It was the end of the summer of 1986. I’d only been back in New York City a short while after spending a good portion of the year out of town on publicity jobs, first in Belize for Peter Weir’s The Mosquito Coast, followed by a stint in Miami for Susan Seidelman’s Desperately Seeking Susan. I was exhausted, I had money in the bank, and I was making arrangements to pull up stakes in New York and move to Los Angeles. I wasn’t looking for work until I got a call from legendary publicist Lois Smith.
“Hello ducks,” she said. “Bob Redford is making a movie in New Mexico. It’s called The Milagro Beanfield War. I’ve told him about you and I’d like to set up a meeting. Are you interested?”
So much for my plans. I was going to meet with Robert Redford, and maybe even work with him! Woohoo!
Still, I was uncomfortable with this whole “Bob” thing. While I could see how Lois would call him that, as she’d known him for decades, I couldn’t imagine me calling him Bob. It made me think of high school, when my friends and I used to joke around like we were pals with Ingmar Bergman, and drop comments from our good buddy “Ing”. Bob seemed like the wrong name for Robert Redford anyway.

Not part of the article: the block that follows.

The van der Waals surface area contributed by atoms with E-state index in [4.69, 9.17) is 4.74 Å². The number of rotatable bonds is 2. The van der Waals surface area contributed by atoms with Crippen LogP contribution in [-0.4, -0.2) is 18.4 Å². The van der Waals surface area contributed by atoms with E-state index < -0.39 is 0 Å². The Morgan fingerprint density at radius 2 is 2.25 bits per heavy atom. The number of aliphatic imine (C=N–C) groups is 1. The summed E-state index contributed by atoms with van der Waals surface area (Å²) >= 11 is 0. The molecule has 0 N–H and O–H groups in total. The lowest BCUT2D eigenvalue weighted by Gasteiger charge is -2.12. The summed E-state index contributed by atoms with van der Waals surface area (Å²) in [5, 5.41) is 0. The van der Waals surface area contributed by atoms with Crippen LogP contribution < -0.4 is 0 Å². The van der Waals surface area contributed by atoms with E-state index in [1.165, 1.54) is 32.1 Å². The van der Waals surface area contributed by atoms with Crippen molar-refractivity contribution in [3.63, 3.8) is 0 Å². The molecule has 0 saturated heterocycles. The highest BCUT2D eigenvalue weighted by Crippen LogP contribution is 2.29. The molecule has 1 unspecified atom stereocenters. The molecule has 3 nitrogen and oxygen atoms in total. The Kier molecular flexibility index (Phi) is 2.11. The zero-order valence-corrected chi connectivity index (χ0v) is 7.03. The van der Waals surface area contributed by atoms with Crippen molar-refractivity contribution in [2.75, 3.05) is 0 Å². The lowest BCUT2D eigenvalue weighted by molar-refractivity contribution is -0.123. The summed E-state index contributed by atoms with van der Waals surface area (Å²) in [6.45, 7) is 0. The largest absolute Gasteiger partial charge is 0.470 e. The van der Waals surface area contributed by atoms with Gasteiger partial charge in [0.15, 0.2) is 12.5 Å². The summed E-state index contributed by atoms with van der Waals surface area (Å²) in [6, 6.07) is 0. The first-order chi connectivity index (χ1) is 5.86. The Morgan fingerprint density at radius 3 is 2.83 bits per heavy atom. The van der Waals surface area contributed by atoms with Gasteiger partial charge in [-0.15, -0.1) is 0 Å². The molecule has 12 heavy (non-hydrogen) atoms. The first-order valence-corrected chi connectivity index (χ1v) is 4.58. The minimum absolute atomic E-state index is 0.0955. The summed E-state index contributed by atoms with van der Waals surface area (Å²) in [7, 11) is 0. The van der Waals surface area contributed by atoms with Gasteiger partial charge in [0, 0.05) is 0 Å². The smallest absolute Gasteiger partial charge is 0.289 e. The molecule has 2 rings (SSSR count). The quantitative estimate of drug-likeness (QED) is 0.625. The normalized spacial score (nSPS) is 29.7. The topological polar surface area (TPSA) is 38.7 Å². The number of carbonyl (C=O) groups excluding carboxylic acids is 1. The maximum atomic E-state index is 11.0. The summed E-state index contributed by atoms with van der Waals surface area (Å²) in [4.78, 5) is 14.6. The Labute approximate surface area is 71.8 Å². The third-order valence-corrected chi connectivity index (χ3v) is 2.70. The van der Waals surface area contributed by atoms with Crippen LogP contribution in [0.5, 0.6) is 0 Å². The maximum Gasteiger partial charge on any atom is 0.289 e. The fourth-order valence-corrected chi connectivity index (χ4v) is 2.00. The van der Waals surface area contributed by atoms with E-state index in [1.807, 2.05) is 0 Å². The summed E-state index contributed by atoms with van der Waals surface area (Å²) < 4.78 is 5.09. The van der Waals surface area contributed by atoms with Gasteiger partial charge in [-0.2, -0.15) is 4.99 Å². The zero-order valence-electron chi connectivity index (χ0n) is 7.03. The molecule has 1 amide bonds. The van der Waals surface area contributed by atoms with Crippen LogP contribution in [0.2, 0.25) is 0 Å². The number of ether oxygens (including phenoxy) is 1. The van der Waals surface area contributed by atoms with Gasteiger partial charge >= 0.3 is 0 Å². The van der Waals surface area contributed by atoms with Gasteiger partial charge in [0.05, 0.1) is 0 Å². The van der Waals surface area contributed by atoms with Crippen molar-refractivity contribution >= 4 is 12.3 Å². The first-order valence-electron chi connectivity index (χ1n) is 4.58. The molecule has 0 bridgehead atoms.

I only knew two things about Redford. The first was his reputation for being late. The second was that he had a playful sense of humor, as reflected in the series of practical jokes he and Paul Newman were always playing on each other.
When I arrived at the appointed time, Lois put me in a tiny private office, and informed me that he might be—surprise!—a bit late. I pulled out my stash of reading material from my shoulder bag: The latest New Yorker, my copy of The Milagro Beanfield War, that day’s Times, even a few sections of the Sunday Times I hadn’t gotten around to reading yet. I spread everything out on the desk like a picnic blanket, enough stuff to keep anybody occupied for a leisurely weekend at the beach. And then I buried myself in Arts & Leisure. I‘d barely read a few articles when I looked up to see a man standing in a doorway, grinning at me.
“Come on, I’m not that late!” he said.
I stood up to shake his hand.
“I’m Bob Redford,” he said.
“Hi Bob,” I said. (It just slipped out somehow.) “Good to meet you.”
I believe my little prank started my working relationship with Redford on the right foot. Yeah, I got the job, and even worked with him a few times after that. Some of working with Redford involved waiting; all of it was interesting, challenging, and fun. After all, if Robert Redford isn’t worth waiting for…who is?
Reid Rosefelt is a veteran film publicist based in New York City. He has promoted hundreds of films, for such diverse moviemakers as Jim Jarmusch, Pedro Almodóvar, Errol Morris, Ang Lee and Werner Herzog. His personal clients have included The Sundance Institute, IFC and HBO Films, as well as Harvey Keitel, Ally Sheedy and the late Adrienne Shelly. His production publicity credits include Desperately Seeking Susan, The Godfather: Part III and, most recently, Precious: Based on the Novel ‘Push’ by Sapphire. His blog can be found at http://my-life-as-a-blog.com/.